Swedish archaeologists unearth 3,400-year-old necropolis in Aswan
Courtesy: Ministry of State for Antiquities and the Gebel el-Silsila Project

A team of Swedish-led archaeologists announced on Wednesday that they discovered a network of over 40 ancient Egyptian tombs, dating back nearly 3,500 years, in the southernmost governorate of Aswan.

These ancient earthen-carved tombs are located on the eastern river bank of the Gebel al-Silsila archaeological site, and are said to belong to members of the nobility or royalty from the 18th Dynasty (circa 1,543-1,292 BC) of the New Kingdom.  

A statement posted on the official webpage of the Ministry of Antiquities on Wednesday announced that a team from Sweden’s Lund University had succeeded in uncovering these tombs, which contain the bones and buried remains of men, women and children.

According to the ministry’s statement, archaeological evidence suggests that these people were buried here over the course of several different eras, indicating that this site, currently known as Gebel al-Silsila, had been constantly inhabited for many ages.

Known as the Gebel al-Silsila Survey Project, Egyptologists and archaeologists from Lund University have been conducting excavations at this ancient site since 2012.

The ministry’s statement indicates that these same tombs may have been reused for 19th Dynasty (circa 1292 -1187 BC) burials.

This statement added that several of these newly discovered tombs include shafts and crypts. On average, each tomb is said to contain one or two burial chambers. The entrances of some of these tombs include rock-carved stairs, while others are reported to have large sliding stone stoppers sealing them-off.

It is reported that there are no hieroglyphs or inscriptions carved on the walls of these ancient tombs, however. This renders the process of identifying the tombs’ owners more difficult.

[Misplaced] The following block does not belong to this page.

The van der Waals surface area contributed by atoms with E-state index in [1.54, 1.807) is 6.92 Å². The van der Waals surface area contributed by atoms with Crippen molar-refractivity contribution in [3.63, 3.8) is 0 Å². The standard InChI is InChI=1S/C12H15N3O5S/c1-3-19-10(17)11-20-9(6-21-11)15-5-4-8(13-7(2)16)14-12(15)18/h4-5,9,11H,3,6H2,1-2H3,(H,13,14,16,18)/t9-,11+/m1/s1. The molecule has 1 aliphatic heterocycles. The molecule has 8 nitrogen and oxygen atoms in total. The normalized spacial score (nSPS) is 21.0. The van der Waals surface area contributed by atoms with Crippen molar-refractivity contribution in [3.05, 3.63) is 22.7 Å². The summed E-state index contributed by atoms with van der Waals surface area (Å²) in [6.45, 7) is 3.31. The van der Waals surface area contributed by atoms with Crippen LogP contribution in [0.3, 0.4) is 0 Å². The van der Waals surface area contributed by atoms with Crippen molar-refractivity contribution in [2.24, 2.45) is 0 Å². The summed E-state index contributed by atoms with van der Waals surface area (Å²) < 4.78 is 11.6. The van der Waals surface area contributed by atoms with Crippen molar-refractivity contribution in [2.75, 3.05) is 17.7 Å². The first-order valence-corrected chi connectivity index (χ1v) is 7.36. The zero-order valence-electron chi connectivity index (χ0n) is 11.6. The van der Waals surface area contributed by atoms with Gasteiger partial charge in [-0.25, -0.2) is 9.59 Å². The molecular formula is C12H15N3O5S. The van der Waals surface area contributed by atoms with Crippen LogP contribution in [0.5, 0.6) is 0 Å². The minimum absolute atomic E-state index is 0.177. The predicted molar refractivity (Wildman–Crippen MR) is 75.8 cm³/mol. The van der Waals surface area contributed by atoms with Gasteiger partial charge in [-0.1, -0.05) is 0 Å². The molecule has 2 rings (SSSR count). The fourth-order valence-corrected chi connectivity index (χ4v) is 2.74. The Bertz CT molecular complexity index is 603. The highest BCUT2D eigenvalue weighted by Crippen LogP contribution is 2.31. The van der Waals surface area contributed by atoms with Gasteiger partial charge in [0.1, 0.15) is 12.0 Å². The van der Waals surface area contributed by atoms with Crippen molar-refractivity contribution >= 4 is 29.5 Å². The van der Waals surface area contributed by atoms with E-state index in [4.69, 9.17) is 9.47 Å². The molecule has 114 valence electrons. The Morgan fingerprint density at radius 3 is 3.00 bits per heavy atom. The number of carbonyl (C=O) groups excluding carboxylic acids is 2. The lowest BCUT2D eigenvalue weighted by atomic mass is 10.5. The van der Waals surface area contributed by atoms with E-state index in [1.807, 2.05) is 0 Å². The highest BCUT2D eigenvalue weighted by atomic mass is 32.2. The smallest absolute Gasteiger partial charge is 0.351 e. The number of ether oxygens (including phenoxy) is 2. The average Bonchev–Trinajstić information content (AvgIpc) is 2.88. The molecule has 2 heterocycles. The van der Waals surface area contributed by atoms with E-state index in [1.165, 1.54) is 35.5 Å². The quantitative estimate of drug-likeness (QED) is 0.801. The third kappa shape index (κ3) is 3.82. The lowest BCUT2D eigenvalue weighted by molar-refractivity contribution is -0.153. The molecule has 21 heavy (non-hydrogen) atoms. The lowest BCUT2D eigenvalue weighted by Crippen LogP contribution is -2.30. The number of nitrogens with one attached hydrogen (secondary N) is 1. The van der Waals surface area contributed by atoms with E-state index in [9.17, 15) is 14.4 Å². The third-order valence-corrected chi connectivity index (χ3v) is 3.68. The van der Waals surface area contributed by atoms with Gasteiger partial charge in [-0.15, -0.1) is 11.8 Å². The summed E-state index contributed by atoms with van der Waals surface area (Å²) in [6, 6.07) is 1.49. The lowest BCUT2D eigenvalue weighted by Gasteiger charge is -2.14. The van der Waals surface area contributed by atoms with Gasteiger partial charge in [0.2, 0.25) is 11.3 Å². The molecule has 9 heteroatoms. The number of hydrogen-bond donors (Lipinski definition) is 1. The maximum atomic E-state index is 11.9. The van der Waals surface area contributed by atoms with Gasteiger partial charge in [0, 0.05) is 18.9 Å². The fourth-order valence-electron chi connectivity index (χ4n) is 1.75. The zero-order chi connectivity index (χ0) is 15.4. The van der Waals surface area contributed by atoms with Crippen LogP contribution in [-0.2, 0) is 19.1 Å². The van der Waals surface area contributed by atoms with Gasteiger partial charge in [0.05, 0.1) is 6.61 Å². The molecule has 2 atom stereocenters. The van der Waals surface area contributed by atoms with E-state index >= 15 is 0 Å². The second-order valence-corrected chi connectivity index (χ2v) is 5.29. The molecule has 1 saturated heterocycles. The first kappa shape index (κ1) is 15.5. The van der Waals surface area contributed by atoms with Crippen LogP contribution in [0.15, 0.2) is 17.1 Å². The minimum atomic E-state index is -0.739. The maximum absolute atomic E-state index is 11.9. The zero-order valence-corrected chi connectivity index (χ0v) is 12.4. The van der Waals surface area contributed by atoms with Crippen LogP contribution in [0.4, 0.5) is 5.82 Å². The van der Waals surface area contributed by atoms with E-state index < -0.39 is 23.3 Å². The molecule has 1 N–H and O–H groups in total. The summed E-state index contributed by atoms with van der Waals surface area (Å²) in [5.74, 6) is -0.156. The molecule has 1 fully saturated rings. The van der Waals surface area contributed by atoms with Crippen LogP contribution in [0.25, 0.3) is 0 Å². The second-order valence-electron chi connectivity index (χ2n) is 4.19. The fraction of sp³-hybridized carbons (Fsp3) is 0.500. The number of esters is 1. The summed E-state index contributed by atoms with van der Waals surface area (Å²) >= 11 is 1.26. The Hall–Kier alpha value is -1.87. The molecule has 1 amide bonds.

A small compartment, of what may have been a shrine, has reportedly also been discovered. It is reported to be well preserved, and its two chambers are in good condition. The entrance to this structure contains an engraved solar disk with wings.

The statement from the Ministry of Antiquities mentions that the team had cleared some of these newly-found tombs of sand, which had blown-in over the centuries and covered many of the chambers within.

This statement concludes that many of these newly discovered tombs are poorly preserved, due to natural erosion and rising levels of ground water.

In an interview with Discovery News, the Swedish team’s chief archaeologist, Maria Nillson, explained, “Many tombs are in bad condition. They have suffered from heavy erosion and extreme decay due to the rising water and its high salt contents.”

Commenting on the absence of tomb inscriptions, Nillson added, “Due to the lack of exterior or interior decoration, the identity of the buried persons remains unknown at this time.”

Nillson also pointed out that these tombs contain clues revealing the high social status of their owners, such as fragments of painted plaster, which could be remains of decorated coffins, scraps of mummy wrappings, along with an assortment of amulets and beads.

She explained that a cartouche seal-ring and scarab were also found within these tombs bearing the name of Pharaoh Thuthmose III (reigned circa 1479-1425 BC), which may indicate that those buried inside these tombs may have been officials from the royal court. 

In cooperation with authorities from the Ministry of Antiquities, the team is due to be conducting further studies on these ancient tombs.

The team has recently made several important discoveries around Gebel al-Silsila, including the unearthing of two ancient burial chambers (also dating back over 3,400 years) containing a set of six intact statues, in December 2015.


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